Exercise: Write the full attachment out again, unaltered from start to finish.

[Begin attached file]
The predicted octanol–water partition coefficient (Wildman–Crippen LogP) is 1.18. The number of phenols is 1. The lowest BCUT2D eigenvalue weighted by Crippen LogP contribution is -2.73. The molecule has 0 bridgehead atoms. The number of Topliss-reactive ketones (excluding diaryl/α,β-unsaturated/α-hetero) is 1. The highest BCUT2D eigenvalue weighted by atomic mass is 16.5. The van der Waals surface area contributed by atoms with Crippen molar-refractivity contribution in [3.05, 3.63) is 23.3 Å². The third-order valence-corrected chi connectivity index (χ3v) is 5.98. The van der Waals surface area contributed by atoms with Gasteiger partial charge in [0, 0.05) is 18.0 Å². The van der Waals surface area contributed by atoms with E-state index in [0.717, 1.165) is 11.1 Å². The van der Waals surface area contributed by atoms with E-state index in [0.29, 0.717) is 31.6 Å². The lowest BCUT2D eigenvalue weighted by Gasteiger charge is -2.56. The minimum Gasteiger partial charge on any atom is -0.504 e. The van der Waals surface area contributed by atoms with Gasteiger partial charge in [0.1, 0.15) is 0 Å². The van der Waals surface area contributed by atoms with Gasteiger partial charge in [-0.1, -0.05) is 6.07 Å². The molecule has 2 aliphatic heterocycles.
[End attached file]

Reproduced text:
The predicted octanol–water partition coefficient (Wildman–Crippen LogP) is 1.18. The number of phenols is 1. The lowest BCUT2D eigenvalue weighted by Crippen LogP contribution is -2.73. The molecule has 0 bridgehead atoms. The number of Topliss-reactive ketones (excluding diaryl/α,β-unsaturated/α-hetero) is 1. The highest BCUT2D eigenvalue weighted by atomic mass is 16.5. The van der Waals surface area contributed by atoms with Crippen molar-refractivity contribution in [3.05, 3.63) is 23.3 Å². The third-order valence-corrected chi connectivity index (χ3v) is 5.98. The van der Waals surface area contributed by atoms with Gasteiger partial charge in [0, 0.05) is 18.0 Å². The van der Waals surface area contributed by atoms with E-state index in [0.717, 1.165) is 11.1 Å². The van der Waals surface area contributed by atoms with E-state index in [0.29, 0.717) is 31.6 Å². The lowest BCUT2D eigenvalue weighted by Gasteiger charge is -2.56. The minimum Gasteiger partial charge on any atom is -0.504 e. The van der Waals surface area contributed by atoms with Gasteiger partial charge in [0.1, 0.15) is 0 Å². The van der Waals surface area contributed by atoms with Gasteiger partial charge in [-0.1, -0.05) is 6.07 Å². The molecule has 2 aliphatic heterocycles.